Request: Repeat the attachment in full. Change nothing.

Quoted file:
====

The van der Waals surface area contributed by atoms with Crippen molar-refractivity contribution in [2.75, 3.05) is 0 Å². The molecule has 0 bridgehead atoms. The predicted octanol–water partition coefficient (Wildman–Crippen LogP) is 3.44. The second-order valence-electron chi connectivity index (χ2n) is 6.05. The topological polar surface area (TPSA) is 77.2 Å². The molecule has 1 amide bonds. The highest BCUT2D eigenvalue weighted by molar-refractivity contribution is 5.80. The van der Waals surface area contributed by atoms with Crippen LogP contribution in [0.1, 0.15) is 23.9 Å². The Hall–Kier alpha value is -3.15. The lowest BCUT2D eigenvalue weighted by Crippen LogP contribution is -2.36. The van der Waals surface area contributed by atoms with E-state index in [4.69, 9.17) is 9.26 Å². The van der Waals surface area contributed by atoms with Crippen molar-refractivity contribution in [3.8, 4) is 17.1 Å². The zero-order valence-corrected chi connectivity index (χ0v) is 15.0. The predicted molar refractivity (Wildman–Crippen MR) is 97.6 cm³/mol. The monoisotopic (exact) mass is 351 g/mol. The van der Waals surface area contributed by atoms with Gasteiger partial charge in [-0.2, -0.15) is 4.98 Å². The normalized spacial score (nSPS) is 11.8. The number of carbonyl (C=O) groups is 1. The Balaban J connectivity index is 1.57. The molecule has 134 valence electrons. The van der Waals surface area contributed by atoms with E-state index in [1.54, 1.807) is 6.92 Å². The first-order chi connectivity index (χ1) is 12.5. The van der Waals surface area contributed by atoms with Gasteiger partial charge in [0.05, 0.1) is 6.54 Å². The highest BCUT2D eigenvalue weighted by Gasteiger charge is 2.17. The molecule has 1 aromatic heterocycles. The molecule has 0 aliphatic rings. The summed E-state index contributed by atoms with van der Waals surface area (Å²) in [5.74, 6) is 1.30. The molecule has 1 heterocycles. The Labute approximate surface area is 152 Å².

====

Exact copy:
The van der Waals surface area contributed by atoms with Crippen molar-refractivity contribution in [2.75, 3.05) is 0 Å². The molecule has 0 bridgehead atoms. The predicted octanol–water partition coefficient (Wildman–Crippen LogP) is 3.44. The second-order valence-electron chi connectivity index (χ2n) is 6.05. The topological polar surface area (TPSA) is 77.2 Å². The molecule has 1 amide bonds. The highest BCUT2D eigenvalue weighted by molar-refractivity contribution is 5.80. The van der Waals surface area contributed by atoms with Crippen LogP contribution in [0.1, 0.15) is 23.9 Å². The Hall–Kier alpha value is -3.15. The lowest BCUT2D eigenvalue weighted by Crippen LogP contribution is -2.36. The van der Waals surface area contributed by atoms with E-state index in [4.69, 9.17) is 9.26 Å². The van der Waals surface area contributed by atoms with Crippen molar-refractivity contribution in [3.8, 4) is 17.1 Å². The zero-order valence-corrected chi connectivity index (χ0v) is 15.0. The predicted molar refractivity (Wildman–Crippen MR) is 97.6 cm³/mol. The monoisotopic (exact) mass is 351 g/mol. The van der Waals surface area contributed by atoms with Gasteiger partial charge in [-0.2, -0.15) is 4.98 Å². The normalized spacial score (nSPS) is 11.8. The number of carbonyl (C=O) groups is 1. The Balaban J connectivity index is 1.57. The molecule has 134 valence electrons. The van der Waals surface area contributed by atoms with E-state index in [1.54, 1.807) is 6.92 Å². The first-order chi connectivity index (χ1) is 12.5. The van der Waals surface area contributed by atoms with Gasteiger partial charge in [0.05, 0.1) is 6.54 Å². The highest BCUT2D eigenvalue weighted by Gasteiger charge is 2.17. The molecule has 1 aromatic heterocycles. The molecule has 0 aliphatic rings. The summed E-state index contributed by atoms with van der Waals surface area (Å²) in [5.74, 6) is 1.30. The molecule has 1 heterocycles. The Labute approximate surface area is 152 Å².